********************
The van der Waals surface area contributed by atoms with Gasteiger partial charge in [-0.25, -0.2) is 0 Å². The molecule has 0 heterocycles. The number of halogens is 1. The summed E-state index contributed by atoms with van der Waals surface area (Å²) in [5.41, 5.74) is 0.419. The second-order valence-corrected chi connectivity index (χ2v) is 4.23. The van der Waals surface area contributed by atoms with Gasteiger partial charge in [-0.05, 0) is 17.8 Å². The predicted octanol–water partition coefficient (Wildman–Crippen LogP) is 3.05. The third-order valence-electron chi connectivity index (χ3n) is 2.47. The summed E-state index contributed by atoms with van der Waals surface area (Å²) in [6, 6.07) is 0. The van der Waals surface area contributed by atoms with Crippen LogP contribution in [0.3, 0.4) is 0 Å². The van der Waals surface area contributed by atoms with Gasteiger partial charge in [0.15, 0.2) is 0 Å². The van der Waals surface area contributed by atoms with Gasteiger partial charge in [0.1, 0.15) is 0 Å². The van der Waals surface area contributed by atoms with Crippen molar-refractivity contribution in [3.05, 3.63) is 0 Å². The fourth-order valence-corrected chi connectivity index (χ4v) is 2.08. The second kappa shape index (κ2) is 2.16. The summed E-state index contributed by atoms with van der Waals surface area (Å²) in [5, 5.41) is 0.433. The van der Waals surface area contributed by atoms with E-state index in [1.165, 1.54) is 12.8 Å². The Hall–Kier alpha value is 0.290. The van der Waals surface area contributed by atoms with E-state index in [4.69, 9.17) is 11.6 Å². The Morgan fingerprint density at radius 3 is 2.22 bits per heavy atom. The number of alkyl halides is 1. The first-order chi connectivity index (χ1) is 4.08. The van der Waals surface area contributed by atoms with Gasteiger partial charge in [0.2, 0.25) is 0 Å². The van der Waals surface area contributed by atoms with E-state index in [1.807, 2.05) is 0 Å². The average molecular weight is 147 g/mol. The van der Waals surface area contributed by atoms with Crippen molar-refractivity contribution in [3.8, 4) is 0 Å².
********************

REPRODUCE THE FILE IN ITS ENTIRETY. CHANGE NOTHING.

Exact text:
The van der Waals surface area contributed by atoms with Gasteiger partial charge in [-0.25, -0.2) is 0 Å². The molecule has 0 heterocycles. The number of halogens is 1. The summed E-state index contributed by atoms with van der Waals surface area (Å²) in [5.41, 5.74) is 0.419. The second-order valence-corrected chi connectivity index (χ2v) is 4.23. The van der Waals surface area contributed by atoms with Gasteiger partial charge in [-0.05, 0) is 17.8 Å². The predicted octanol–water partition coefficient (Wildman–Crippen LogP) is 3.05. The third-order valence-electron chi connectivity index (χ3n) is 2.47. The summed E-state index contributed by atoms with van der Waals surface area (Å²) in [6, 6.07) is 0. The van der Waals surface area contributed by atoms with Crippen LogP contribution in [0.3, 0.4) is 0 Å². The van der Waals surface area contributed by atoms with Gasteiger partial charge in [0.15, 0.2) is 0 Å². The van der Waals surface area contributed by atoms with Gasteiger partial charge in [0.1, 0.15) is 0 Å². The van der Waals surface area contributed by atoms with Crippen molar-refractivity contribution in [3.05, 3.63) is 0 Å². The fourth-order valence-corrected chi connectivity index (χ4v) is 2.08. The second kappa shape index (κ2) is 2.16. The summed E-state index contributed by atoms with van der Waals surface area (Å²) in [5, 5.41) is 0.433. The van der Waals surface area contributed by atoms with E-state index in [1.165, 1.54) is 12.8 Å². The Hall–Kier alpha value is 0.290. The van der Waals surface area contributed by atoms with E-state index in [4.69, 9.17) is 11.6 Å². The Morgan fingerprint density at radius 3 is 2.22 bits per heavy atom. The number of alkyl halides is 1. The first-order chi connectivity index (χ1) is 4.08. The van der Waals surface area contributed by atoms with Gasteiger partial charge in [0.2, 0.25) is 0 Å². The van der Waals surface area contributed by atoms with E-state index in [1.807, 2.05) is 0 Å². The average molecular weight is 147 g/mol. The van der Waals surface area contributed by atoms with Crippen molar-refractivity contribution in [3.8, 4) is 0 Å².